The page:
Lewis Sperry Chafer ( 1871-1952 )

Discussion in 'General Baptist Discussions' started by Rippon, Sep 26, 2006.

  1. Rippon

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    I do not want to derail the subject on another thread . Chafer started Dallas Theological Seminary and is noted for his 8-volume systematic . Here I will give a Benjamin B. Warfield quote about Chafer . This in reference to his alleged Calvinism . I had said he was a quasi-Calvinist . That might have been too generous on my part . He might have considered himself as a Calvinist , but I think it was more along Norm Geiseler's " Moderate Calvinism " . ( There is no way that Geisler qualifies as even a moderate Calvinist -- if such an animal exists . ) BBW's quote is found in George Marsden's : " Fundamentalism and American Culture " ( p. 98 )

    ... the Keswick teacher was plagued by two inconsistent systems of religion struggling together in his mind . One was Calvinist , so that he and his coterie of evangelists and Bible teachers often spoke of God's grace doing all ; but behind this Calvinist exterior lurked the spectres of Pelagius , Arminius , and Wesley , all of whom made God's gracious working subject to human determination . [ The combination was -- Rip ] at once curiously pretentious and curiously shallow .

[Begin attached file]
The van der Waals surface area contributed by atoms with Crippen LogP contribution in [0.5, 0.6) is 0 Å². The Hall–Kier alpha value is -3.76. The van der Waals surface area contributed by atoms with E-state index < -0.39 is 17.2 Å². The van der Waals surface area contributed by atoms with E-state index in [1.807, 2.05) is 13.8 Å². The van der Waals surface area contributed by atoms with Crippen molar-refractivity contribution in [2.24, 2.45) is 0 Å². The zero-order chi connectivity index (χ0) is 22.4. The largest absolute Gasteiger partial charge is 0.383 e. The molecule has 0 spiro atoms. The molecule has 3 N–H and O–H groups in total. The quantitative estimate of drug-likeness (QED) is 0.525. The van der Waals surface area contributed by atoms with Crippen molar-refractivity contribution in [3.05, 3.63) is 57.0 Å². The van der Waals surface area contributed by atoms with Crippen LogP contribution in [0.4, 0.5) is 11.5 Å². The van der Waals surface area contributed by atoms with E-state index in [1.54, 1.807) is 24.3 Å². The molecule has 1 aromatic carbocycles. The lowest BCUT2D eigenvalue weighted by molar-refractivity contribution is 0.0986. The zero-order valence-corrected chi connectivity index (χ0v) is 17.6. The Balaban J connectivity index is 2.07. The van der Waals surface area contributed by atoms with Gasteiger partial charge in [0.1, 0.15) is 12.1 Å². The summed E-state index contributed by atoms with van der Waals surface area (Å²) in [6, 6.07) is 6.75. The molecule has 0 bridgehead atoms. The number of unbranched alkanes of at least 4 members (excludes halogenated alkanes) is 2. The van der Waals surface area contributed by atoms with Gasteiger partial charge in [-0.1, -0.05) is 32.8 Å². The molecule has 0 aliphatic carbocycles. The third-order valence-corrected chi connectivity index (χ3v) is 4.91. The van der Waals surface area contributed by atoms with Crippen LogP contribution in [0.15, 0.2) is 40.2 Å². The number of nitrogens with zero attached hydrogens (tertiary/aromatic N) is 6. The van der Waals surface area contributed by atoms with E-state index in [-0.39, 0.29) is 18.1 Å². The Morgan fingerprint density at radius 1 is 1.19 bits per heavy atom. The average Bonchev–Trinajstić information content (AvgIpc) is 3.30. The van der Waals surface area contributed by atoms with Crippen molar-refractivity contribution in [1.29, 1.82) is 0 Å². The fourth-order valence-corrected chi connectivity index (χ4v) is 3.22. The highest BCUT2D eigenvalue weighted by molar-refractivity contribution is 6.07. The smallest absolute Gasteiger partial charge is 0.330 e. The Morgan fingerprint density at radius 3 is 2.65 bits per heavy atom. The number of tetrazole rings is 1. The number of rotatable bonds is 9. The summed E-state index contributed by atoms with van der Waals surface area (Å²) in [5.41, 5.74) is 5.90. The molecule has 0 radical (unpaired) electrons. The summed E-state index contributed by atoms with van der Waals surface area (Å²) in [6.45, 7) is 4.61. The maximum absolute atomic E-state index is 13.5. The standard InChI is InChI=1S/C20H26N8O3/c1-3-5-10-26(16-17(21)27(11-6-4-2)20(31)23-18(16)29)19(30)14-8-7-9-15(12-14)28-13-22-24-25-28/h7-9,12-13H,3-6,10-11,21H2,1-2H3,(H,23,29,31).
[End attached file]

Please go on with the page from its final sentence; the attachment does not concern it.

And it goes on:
2. Pipedude

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    It isn't necessary to absolutize the word "all." Calvinists, of all people, should know that. Guys like Chafer are not being inconsistent if they use such language.

    Normal people can easily understand someone saying "I couldn't do anything, I was helpless, he did it all" if he had been pulled to safety from drowning or if he had recovered from a terminal illness by taking medicine. The fact that he took ahold of the life preserver or opened his lips so that the medicine could be poured down his throat does not make such language inappropriate or inaccurate.

    To allege that such folk are crediting part of their salvation to themselves is just silly.
     
  3. 2BHizown

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    That why that analogy of the life preserver and medicine are totally erroneous!